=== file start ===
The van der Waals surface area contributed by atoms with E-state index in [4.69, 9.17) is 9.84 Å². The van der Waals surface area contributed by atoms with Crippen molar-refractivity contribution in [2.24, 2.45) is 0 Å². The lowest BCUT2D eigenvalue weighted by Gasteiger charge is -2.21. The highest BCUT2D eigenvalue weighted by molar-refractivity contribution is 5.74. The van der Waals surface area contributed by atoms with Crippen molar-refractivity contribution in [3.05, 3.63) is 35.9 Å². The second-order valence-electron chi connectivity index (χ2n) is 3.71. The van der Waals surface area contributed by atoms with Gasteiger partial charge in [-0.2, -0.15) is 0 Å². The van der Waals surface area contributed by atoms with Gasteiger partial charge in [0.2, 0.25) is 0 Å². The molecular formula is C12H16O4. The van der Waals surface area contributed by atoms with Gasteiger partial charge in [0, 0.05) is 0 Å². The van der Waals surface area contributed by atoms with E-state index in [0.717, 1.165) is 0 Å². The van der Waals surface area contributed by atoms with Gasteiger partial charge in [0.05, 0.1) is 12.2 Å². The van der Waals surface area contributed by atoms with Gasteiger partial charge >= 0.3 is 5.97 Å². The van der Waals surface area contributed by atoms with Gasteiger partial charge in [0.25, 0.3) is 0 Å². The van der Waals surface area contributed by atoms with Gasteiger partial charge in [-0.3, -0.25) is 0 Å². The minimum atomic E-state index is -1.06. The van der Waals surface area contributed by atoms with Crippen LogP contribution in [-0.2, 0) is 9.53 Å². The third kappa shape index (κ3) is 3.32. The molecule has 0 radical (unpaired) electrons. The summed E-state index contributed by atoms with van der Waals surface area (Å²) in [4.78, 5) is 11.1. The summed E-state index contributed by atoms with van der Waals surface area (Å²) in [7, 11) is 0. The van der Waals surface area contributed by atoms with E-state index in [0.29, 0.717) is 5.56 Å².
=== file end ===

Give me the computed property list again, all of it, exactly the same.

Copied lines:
The van der Waals surface area contributed by atoms with E-state index in [4.69, 9.17) is 9.84 Å². The van der Waals surface area contributed by atoms with Crippen molar-refractivity contribution in [2.24, 2.45) is 0 Å². The lowest BCUT2D eigenvalue weighted by Gasteiger charge is -2.21. The highest BCUT2D eigenvalue weighted by molar-refractivity contribution is 5.74. The van der Waals surface area contributed by atoms with Crippen molar-refractivity contribution in [3.05, 3.63) is 35.9 Å². The second-order valence-electron chi connectivity index (χ2n) is 3.71. The van der Waals surface area contributed by atoms with Gasteiger partial charge in [-0.2, -0.15) is 0 Å². The van der Waals surface area contributed by atoms with Gasteiger partial charge in [0.2, 0.25) is 0 Å². The molecular formula is C12H16O4. The van der Waals surface area contributed by atoms with Gasteiger partial charge in [0, 0.05) is 0 Å². The van der Waals surface area contributed by atoms with E-state index in [0.717, 1.165) is 0 Å². The van der Waals surface area contributed by atoms with Gasteiger partial charge in [0.05, 0.1) is 12.2 Å². The van der Waals surface area contributed by atoms with Gasteiger partial charge >= 0.3 is 5.97 Å². The van der Waals surface area contributed by atoms with Gasteiger partial charge in [0.25, 0.3) is 0 Å². The van der Waals surface area contributed by atoms with Gasteiger partial charge in [-0.3, -0.25) is 0 Å². The minimum atomic E-state index is -1.06. The van der Waals surface area contributed by atoms with Crippen LogP contribution in [-0.2, 0) is 9.53 Å². The third kappa shape index (κ3) is 3.32. The molecule has 0 radical (unpaired) electrons. The summed E-state index contributed by atoms with van der Waals surface area (Å²) in [4.78, 5) is 11.1. The summed E-state index contributed by atoms with van der Waals surface area (Å²) in [7, 11) is 0. The van der Waals surface area contributed by atoms with E-state index in [0.29, 0.717) is 5.56 Å².